‘Rub-on’ male contraception gel to be trialled in UK – and you don’t rub it where you think you would

A rub-in contraceptive gel that could prevent sperm production in men is going to be trialled, marking the largest effort by US researchers to test a hormonal form of male birth control.

‘Rub-on’ male contraception gel to be trialled in UK – and you don’t rub it where you think you would

The new gel encompasses two synthetic hormones: progestin and testosterone. The former reduces the testosterone levels in the testes, enough to stop sperm being made. The latter compensates for this by keeping testosterone levels balanced in the rest of the body.

Contrary to assumption, the gel isn’t rubbed into the genitals. Instead, men will need to rub half a teaspoon of the gel onto their upper arms or shoulders every day.

The gel has been in development for several years. In 2012, researchers behind the project at the US National Institute of Child Health and Human Development trialled the pair of hormones as separate gels over a six-month study. Sperm counts dropped to less than one million per milliliter (normal sperm count ranges between 15 and 200 million per milliliter).  

Trials with the new, combined gel will cover more than 400 couples in the US, UK, Sweden, Italy, Kenya and Chile. Those involved in the study will initially use the contraception for at least four months while their partner is on female contraception. Once the male subjects’ sperm count has lowered to less than one million, their partner will stop their contraception, leaving the gel as the only birth control for a year.

“It’s not a lot of effort. It’s just remembering to use it every day,” Diana Blithe, program director for contraception development at the National Institute of Child Health and Human Development, told Technology Review.

If the trial is a success, it could signal a crucial step towards the creation of a way for men to regulate their own fertility. Historically, however, the path towards a male ‘pill’ has not run smoothly. Here’s a rundown of previous efforts, and the social and scientific barriers facing efforts to create a new type of contraception for men.

Male contraceptive pills, injections and gels: What research has already been done?

Currently, the only forms of contraception available to men are condoms and a vasectomy. There’s also the pull-out method, but this isn’t far from reliable. In the latter-half of the 20th century, the combined oral contraceptive pill (‘The Pill’) became publicly available for women, leading to studies around a similar pill-based contraception for men. There have been a number of different medications developed, but so far none has made it to market.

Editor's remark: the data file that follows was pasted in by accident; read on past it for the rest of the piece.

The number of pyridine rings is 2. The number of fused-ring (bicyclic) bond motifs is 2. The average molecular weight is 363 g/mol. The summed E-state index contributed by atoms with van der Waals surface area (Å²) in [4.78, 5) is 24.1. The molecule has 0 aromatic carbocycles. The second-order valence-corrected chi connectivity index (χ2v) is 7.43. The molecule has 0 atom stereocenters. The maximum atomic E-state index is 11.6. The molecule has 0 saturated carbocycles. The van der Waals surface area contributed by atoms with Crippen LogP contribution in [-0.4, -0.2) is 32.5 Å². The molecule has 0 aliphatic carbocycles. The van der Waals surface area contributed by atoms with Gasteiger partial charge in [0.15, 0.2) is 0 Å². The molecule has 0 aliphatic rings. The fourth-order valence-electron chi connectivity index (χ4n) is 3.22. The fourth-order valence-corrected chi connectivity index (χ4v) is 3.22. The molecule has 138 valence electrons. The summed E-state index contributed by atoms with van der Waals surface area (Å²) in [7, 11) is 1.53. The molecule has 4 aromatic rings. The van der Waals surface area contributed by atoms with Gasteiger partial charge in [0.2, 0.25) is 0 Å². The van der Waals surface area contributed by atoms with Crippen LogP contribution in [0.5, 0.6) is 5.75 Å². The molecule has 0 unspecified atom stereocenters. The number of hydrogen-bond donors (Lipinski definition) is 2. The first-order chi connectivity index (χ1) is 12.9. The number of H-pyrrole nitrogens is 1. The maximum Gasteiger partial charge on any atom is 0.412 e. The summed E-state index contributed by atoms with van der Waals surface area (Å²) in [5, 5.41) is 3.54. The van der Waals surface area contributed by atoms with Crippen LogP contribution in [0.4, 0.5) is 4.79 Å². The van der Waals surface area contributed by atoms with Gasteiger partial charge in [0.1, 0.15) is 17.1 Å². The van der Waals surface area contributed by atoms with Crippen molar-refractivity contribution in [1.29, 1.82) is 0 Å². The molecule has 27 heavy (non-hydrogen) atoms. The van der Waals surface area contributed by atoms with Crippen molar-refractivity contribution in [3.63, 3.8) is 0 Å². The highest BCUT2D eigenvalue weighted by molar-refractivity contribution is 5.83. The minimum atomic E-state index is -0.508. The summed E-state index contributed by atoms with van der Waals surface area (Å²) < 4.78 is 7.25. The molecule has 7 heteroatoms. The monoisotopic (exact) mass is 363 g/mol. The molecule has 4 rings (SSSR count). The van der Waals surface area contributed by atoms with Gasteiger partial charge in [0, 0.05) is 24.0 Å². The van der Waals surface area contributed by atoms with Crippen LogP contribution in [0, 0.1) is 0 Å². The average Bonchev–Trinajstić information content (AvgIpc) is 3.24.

The largest recent study took place in Europe between 2008 and 2012, with participants injecting hormones at two-month intervals to suppress sperm production. It managed to do this successfully, and effectively prevented pregnancy in female partners, but was stopped on the recommendation of an outside panel due to serious side effects to participants’ mental state – which had, in one case, led to suicide.

Previous to this, there have been handfuls of abandoned and slow-burning studies. Most of these have centred on hormone-based treatments, although non-hormone studies do exist such as study from the University of Kansas into the use of a drug called gamendazole, which has been shown to reversibly stunt the development of sperm in rats. Another non-hormone idea from King’s College London involves phenoxybenzamine, used to treat high blood pressure. The pill can produce a semen-free orgasm, although has only been tested on animals.male_contraception_2

One of the most promising developments in recent years has been a product called Vasalgel; a gel injected into the vas deferens (the tube that carries the sperm from the testes), which acts as an effective barrier. If widely adopted, it would be a vague equivalent to the coil for women. The procedure is reversible, as the gel can be flushed out with a sodium bicarbonate solution. So far, this has been successfully tested in primates, and the non-profit organisation behind the study – the Parsemus Foundations – says it wants to start human tests as soon as funding is secured.

Why don’t we have a male pill yet?

There are both scientific and social reasons for a lack of movement in male contraception. Scientifically, preventing the daily production of hundreds of millions of sperm is more complicated than stopping the release of a single egg every month. Socially, past failures and a lack of enthusiasm from pharmaceutical companies means funding for expensive clinical trials is scarce.

A Chinese trial into an injectable hormonal contraceptive, for example, was found to be successful, but scuppered when the company manufacturing the drug, Zhejiang Xian Ju Pharmaceutical, never went forward with testing or regulatory approval.

As well as funding issues, there’s also the underlying issue of whether men would embrace a male ‘pill’ at all. A 2010 worldwide study found that 25% of men would consider the use of hormonal contraception; a figure that is far from the majority, but does suggest there is a place for medical-based contraception as an option. ‘The Pill’ was a revolution in terms of women having greater control over their own bodies, but there’s the sentiment men may feel more psychologically distant from pregnancy, and therefore less inclined to momentarily switch off their fertility.  

All of these attitudes can change, and if one of the of the developing approaches comes to fruition, it could do a great deal in preventing unwanted pregnancies. That said, the current state of research and development means it will ultimately be several years before we see any sign of a publicly-available male ‘pill’.

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